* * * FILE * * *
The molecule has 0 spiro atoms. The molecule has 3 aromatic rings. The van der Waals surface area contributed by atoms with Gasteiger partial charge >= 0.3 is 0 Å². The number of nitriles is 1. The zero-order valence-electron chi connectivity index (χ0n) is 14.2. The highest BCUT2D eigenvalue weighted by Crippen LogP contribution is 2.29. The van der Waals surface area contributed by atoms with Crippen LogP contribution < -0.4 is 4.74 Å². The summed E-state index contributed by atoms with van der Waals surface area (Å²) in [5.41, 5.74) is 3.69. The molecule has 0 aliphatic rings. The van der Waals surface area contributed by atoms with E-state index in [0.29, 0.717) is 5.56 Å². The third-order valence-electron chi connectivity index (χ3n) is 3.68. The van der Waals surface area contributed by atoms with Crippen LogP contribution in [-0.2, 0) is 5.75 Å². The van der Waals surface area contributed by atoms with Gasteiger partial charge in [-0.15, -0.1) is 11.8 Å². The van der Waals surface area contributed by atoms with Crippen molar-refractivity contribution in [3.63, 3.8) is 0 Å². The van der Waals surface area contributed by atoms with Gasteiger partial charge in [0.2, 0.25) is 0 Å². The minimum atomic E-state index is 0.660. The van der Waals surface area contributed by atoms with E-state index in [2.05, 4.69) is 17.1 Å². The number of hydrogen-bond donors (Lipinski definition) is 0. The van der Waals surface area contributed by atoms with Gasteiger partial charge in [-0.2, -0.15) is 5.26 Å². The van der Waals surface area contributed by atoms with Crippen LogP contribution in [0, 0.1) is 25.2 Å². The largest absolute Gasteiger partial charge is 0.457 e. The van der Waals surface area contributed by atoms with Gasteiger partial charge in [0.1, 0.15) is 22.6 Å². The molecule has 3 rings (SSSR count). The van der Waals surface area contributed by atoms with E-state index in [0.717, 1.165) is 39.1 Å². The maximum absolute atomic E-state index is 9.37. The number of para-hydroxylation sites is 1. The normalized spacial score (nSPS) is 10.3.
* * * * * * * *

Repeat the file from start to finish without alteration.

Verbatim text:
The molecule has 0 spiro atoms. The molecule has 3 aromatic rings. The van der Waals surface area contributed by atoms with Gasteiger partial charge >= 0.3 is 0 Å². The number of nitriles is 1. The zero-order valence-electron chi connectivity index (χ0n) is 14.2. The highest BCUT2D eigenvalue weighted by Crippen LogP contribution is 2.29. The van der Waals surface area contributed by atoms with Crippen LogP contribution < -0.4 is 4.74 Å². The summed E-state index contributed by atoms with van der Waals surface area (Å²) in [5.41, 5.74) is 3.69. The molecule has 0 aliphatic rings. The van der Waals surface area contributed by atoms with E-state index in [0.29, 0.717) is 5.56 Å². The third-order valence-electron chi connectivity index (χ3n) is 3.68. The van der Waals surface area contributed by atoms with Crippen LogP contribution in [-0.2, 0) is 5.75 Å². The van der Waals surface area contributed by atoms with Gasteiger partial charge in [-0.15, -0.1) is 11.8 Å². The van der Waals surface area contributed by atoms with Crippen molar-refractivity contribution in [3.63, 3.8) is 0 Å². The van der Waals surface area contributed by atoms with Gasteiger partial charge in [0.2, 0.25) is 0 Å². The minimum atomic E-state index is 0.660. The van der Waals surface area contributed by atoms with E-state index in [2.05, 4.69) is 17.1 Å². The number of hydrogen-bond donors (Lipinski definition) is 0. The van der Waals surface area contributed by atoms with Gasteiger partial charge in [-0.2, -0.15) is 5.26 Å². The van der Waals surface area contributed by atoms with Crippen LogP contribution in [0, 0.1) is 25.2 Å². The largest absolute Gasteiger partial charge is 0.457 e. The van der Waals surface area contributed by atoms with Gasteiger partial charge in [0.1, 0.15) is 22.6 Å². The molecule has 3 rings (SSSR count). The van der Waals surface area contributed by atoms with E-state index in [0.717, 1.165) is 39.1 Å². The maximum absolute atomic E-state index is 9.37. The number of para-hydroxylation sites is 1. The normalized spacial score (nSPS) is 10.3.